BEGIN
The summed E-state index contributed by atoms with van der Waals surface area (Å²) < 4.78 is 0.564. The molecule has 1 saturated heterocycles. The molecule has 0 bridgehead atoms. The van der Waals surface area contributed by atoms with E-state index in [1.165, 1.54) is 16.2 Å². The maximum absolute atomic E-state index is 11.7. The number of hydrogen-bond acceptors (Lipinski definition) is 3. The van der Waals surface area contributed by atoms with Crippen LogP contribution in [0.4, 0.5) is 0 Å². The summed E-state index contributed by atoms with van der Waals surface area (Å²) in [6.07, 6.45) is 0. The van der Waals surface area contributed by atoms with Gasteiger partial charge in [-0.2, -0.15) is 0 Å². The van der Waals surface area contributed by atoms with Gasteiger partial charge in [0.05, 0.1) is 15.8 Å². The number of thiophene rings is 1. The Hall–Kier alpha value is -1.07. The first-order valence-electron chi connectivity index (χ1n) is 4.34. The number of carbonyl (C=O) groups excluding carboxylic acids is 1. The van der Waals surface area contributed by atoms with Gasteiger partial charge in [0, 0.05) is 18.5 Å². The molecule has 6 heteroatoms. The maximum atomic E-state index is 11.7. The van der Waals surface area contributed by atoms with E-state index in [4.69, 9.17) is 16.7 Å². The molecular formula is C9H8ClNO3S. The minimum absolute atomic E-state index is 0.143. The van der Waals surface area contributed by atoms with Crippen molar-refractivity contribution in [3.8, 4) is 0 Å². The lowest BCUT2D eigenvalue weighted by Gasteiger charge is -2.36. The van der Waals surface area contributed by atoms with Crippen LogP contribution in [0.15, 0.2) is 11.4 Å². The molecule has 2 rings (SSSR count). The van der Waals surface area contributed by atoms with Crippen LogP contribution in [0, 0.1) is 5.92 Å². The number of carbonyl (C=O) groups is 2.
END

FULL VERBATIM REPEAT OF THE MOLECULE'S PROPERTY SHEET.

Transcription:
The summed E-state index contributed by atoms with van der Waals surface area (Å²) < 4.78 is 0.564. The molecule has 1 saturated heterocycles. The molecule has 0 bridgehead atoms. The van der Waals surface area contributed by atoms with E-state index in [1.165, 1.54) is 16.2 Å². The maximum absolute atomic E-state index is 11.7. The number of hydrogen-bond acceptors (Lipinski definition) is 3. The van der Waals surface area contributed by atoms with Crippen LogP contribution in [0.4, 0.5) is 0 Å². The summed E-state index contributed by atoms with van der Waals surface area (Å²) in [6.07, 6.45) is 0. The van der Waals surface area contributed by atoms with Gasteiger partial charge in [-0.2, -0.15) is 0 Å². The van der Waals surface area contributed by atoms with Gasteiger partial charge in [0.05, 0.1) is 15.8 Å². The number of thiophene rings is 1. The Hall–Kier alpha value is -1.07. The first-order valence-electron chi connectivity index (χ1n) is 4.34. The number of carbonyl (C=O) groups excluding carboxylic acids is 1. The van der Waals surface area contributed by atoms with Gasteiger partial charge in [0, 0.05) is 18.5 Å². The molecule has 6 heteroatoms. The maximum atomic E-state index is 11.7. The van der Waals surface area contributed by atoms with E-state index in [4.69, 9.17) is 16.7 Å². The molecular formula is C9H8ClNO3S. The minimum absolute atomic E-state index is 0.143. The van der Waals surface area contributed by atoms with Crippen molar-refractivity contribution in [3.8, 4) is 0 Å². The lowest BCUT2D eigenvalue weighted by Gasteiger charge is -2.36. The van der Waals surface area contributed by atoms with Crippen LogP contribution in [0.15, 0.2) is 11.4 Å². The molecule has 2 rings (SSSR count). The van der Waals surface area contributed by atoms with Crippen LogP contribution in [0, 0.1) is 5.92 Å². The number of carbonyl (C=O) groups is 2.